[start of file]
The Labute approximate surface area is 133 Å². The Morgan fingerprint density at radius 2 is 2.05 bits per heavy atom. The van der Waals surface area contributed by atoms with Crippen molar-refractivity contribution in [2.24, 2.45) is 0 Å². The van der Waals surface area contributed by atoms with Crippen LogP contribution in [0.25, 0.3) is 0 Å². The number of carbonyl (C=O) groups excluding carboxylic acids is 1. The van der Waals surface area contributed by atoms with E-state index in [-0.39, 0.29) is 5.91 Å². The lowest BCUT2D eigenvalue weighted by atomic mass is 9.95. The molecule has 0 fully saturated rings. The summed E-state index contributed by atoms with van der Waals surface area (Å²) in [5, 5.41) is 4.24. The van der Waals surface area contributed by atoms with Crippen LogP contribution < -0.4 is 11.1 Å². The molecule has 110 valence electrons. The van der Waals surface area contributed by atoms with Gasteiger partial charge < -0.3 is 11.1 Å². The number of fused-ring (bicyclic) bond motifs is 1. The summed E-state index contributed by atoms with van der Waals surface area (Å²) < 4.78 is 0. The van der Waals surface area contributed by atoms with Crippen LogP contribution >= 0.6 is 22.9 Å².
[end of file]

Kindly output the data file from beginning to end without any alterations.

The Labute approximate surface area is 133 Å². The Morgan fingerprint density at radius 2 is 2.05 bits per heavy atom. The van der Waals surface area contributed by atoms with Crippen molar-refractivity contribution in [2.24, 2.45) is 0 Å². The van der Waals surface area contributed by atoms with Crippen LogP contribution in [0.25, 0.3) is 0 Å². The number of carbonyl (C=O) groups excluding carboxylic acids is 1. The van der Waals surface area contributed by atoms with E-state index in [-0.39, 0.29) is 5.91 Å². The lowest BCUT2D eigenvalue weighted by atomic mass is 9.95. The molecule has 0 fully saturated rings. The summed E-state index contributed by atoms with van der Waals surface area (Å²) in [5, 5.41) is 4.24. The van der Waals surface area contributed by atoms with Crippen LogP contribution < -0.4 is 11.1 Å². The molecule has 110 valence electrons. The van der Waals surface area contributed by atoms with Gasteiger partial charge < -0.3 is 11.1 Å². The number of fused-ring (bicyclic) bond motifs is 1. The summed E-state index contributed by atoms with van der Waals surface area (Å²) < 4.78 is 0. The van der Waals surface area contributed by atoms with Crippen LogP contribution >= 0.6 is 22.9 Å².